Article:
A company that claims to be able to produce hydrocarbon fuels from air and electricity is preparing a demonstration project.
Air Fuel Synthesis (AFS) has developed a process it says can capture carbon dioxide and water vapour from the atmosphere and convert them into liquid fuel for use in vehicles.
Once the company has proved the concept, it hopes to commercialise it as a way for companies with vehicle fleets and for communities in remote locations to produce their own fuel using renewable electricity.
The proposed method involves reacting sodium hydroxide with carbon dioxide from the air and electrolysing the resulting sodium carbonate to form pure carbon dioxide. Hydrogen is produced by electrolysing water vapour captured with a dehumidifier.
Tony Marmont, company chairman and a visiting professor at Loughborough University, told The Engineer the hydrogen would then react with the CO2 to produce a hydrocarbon mixture.
‘All the chemists say it won’t [react] but it will,’ he said. ‘All I can say is it will. CO2 is reckoned to be an inert gas but I’m afraid it isn’t.’
Carbon dioxide is known to react with hydrogen at high temperatures and pressures in the presence of a metal catalyst.
AFS says its process only uses around 21.4KWh of electricity to produce one litre of fuel with an energy conversion efficiency of around 45 per cent.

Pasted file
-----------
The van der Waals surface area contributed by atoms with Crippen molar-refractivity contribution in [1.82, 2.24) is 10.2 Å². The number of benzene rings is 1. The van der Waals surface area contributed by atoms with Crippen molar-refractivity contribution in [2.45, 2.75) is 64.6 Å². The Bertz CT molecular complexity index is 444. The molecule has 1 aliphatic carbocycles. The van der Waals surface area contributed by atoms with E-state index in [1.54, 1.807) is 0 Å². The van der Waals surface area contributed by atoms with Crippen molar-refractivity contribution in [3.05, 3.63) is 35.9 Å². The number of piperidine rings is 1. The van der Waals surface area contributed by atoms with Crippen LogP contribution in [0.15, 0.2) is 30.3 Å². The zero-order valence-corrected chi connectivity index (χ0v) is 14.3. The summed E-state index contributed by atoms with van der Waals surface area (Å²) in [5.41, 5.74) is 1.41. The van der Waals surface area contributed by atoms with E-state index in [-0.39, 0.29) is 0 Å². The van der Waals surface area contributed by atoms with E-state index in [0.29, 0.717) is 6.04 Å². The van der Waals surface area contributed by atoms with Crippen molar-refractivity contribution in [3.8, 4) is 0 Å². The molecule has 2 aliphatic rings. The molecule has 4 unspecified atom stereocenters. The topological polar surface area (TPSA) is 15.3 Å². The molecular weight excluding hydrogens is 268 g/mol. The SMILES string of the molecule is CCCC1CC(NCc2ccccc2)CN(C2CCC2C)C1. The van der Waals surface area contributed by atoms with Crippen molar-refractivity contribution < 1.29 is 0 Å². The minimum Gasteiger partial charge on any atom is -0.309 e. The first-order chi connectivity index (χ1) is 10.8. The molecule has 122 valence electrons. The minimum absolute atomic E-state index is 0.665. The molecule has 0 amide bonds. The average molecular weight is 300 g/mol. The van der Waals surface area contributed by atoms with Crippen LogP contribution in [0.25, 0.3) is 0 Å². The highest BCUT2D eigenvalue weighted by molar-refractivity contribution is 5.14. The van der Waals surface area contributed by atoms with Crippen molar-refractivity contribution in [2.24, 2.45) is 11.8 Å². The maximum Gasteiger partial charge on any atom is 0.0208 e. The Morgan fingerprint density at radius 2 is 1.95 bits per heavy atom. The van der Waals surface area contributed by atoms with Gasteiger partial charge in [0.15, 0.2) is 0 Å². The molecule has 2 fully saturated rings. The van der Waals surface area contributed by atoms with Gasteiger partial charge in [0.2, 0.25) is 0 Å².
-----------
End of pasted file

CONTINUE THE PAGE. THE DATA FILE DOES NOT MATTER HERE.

The firm is planning to open a five-litres-a-day pilot plant in Teeside, funded by private investors, before the end of the year. The demonstrator, housed in a 30ft-container, will initially use grid electricity before moving to a site with wind turbines.
‘We are proposing to use renewable energy in a slightly different way from the traditional view of it going into the grid,’ said AFS managing director Peter Harrison.
‘We’re advocating that if we use renewable energy for the manufacturing processes it takes away the use of fossil fuels for producing the same products.’
Marmont said that if the reaction proved too difficult to scale up then the company could convert the carbon dioxide into carbon monoxide, which could more easily be used to produce fuels but would add an extra stage to the process.